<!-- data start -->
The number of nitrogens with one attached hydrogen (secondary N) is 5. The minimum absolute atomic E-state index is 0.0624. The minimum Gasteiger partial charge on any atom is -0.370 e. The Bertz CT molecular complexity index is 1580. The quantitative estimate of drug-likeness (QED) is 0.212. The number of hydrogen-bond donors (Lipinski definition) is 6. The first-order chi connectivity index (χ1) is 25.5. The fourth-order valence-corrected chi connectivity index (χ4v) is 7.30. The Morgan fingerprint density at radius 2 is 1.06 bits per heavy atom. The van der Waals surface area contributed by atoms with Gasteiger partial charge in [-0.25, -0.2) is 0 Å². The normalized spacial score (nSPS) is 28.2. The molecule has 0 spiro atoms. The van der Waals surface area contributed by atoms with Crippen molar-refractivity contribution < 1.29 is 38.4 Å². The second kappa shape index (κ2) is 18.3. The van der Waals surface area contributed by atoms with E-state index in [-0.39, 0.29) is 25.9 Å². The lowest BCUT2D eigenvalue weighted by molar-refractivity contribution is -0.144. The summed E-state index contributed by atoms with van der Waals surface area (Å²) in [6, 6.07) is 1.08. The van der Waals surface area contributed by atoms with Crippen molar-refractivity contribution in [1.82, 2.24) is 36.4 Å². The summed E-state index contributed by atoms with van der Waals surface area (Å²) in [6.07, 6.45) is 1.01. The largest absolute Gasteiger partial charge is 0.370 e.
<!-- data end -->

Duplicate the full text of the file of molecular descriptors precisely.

The number of nitrogens with one attached hydrogen (secondary N) is 5. The minimum absolute atomic E-state index is 0.0624. The minimum Gasteiger partial charge on any atom is -0.370 e. The Bertz CT molecular complexity index is 1580. The quantitative estimate of drug-likeness (QED) is 0.212. The number of hydrogen-bond donors (Lipinski definition) is 6. The first-order chi connectivity index (χ1) is 25.5. The fourth-order valence-corrected chi connectivity index (χ4v) is 7.30. The Morgan fingerprint density at radius 2 is 1.06 bits per heavy atom. The van der Waals surface area contributed by atoms with Gasteiger partial charge in [-0.25, -0.2) is 0 Å². The normalized spacial score (nSPS) is 28.2. The molecule has 0 spiro atoms. The van der Waals surface area contributed by atoms with Crippen molar-refractivity contribution < 1.29 is 38.4 Å². The second kappa shape index (κ2) is 18.3. The van der Waals surface area contributed by atoms with E-state index in [-0.39, 0.29) is 25.9 Å². The lowest BCUT2D eigenvalue weighted by molar-refractivity contribution is -0.144. The summed E-state index contributed by atoms with van der Waals surface area (Å²) in [6, 6.07) is 1.08. The van der Waals surface area contributed by atoms with Crippen molar-refractivity contribution in [1.82, 2.24) is 36.4 Å². The summed E-state index contributed by atoms with van der Waals surface area (Å²) in [6.07, 6.45) is 1.01. The largest absolute Gasteiger partial charge is 0.370 e.